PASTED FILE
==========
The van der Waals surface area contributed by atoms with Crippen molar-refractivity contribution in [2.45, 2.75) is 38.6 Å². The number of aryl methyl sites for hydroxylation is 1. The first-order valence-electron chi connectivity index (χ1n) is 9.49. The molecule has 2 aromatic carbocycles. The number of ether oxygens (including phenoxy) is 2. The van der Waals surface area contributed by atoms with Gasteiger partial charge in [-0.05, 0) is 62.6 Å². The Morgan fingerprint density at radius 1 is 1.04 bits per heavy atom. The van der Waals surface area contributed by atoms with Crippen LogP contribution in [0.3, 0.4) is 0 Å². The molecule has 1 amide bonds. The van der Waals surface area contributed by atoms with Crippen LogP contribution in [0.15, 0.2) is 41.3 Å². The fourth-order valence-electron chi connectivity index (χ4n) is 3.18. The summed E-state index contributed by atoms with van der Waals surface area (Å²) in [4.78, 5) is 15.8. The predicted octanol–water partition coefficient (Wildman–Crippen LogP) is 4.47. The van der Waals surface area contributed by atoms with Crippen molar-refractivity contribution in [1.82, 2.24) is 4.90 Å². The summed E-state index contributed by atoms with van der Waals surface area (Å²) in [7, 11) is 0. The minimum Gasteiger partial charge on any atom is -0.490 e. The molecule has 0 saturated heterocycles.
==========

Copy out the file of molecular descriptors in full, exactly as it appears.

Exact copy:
The van der Waals surface area contributed by atoms with Crippen molar-refractivity contribution in [2.45, 2.75) is 38.6 Å². The number of aryl methyl sites for hydroxylation is 1. The first-order valence-electron chi connectivity index (χ1n) is 9.49. The molecule has 2 aromatic carbocycles. The number of ether oxygens (including phenoxy) is 2. The van der Waals surface area contributed by atoms with Gasteiger partial charge in [-0.05, 0) is 62.6 Å². The Morgan fingerprint density at radius 1 is 1.04 bits per heavy atom. The van der Waals surface area contributed by atoms with Crippen LogP contribution in [0.3, 0.4) is 0 Å². The molecule has 1 amide bonds. The van der Waals surface area contributed by atoms with Crippen LogP contribution in [0.15, 0.2) is 41.3 Å². The fourth-order valence-electron chi connectivity index (χ4n) is 3.18. The summed E-state index contributed by atoms with van der Waals surface area (Å²) in [4.78, 5) is 15.8. The predicted octanol–water partition coefficient (Wildman–Crippen LogP) is 4.47. The van der Waals surface area contributed by atoms with Crippen molar-refractivity contribution in [1.82, 2.24) is 4.90 Å². The summed E-state index contributed by atoms with van der Waals surface area (Å²) in [7, 11) is 0. The minimum Gasteiger partial charge on any atom is -0.490 e. The molecule has 0 saturated heterocycles.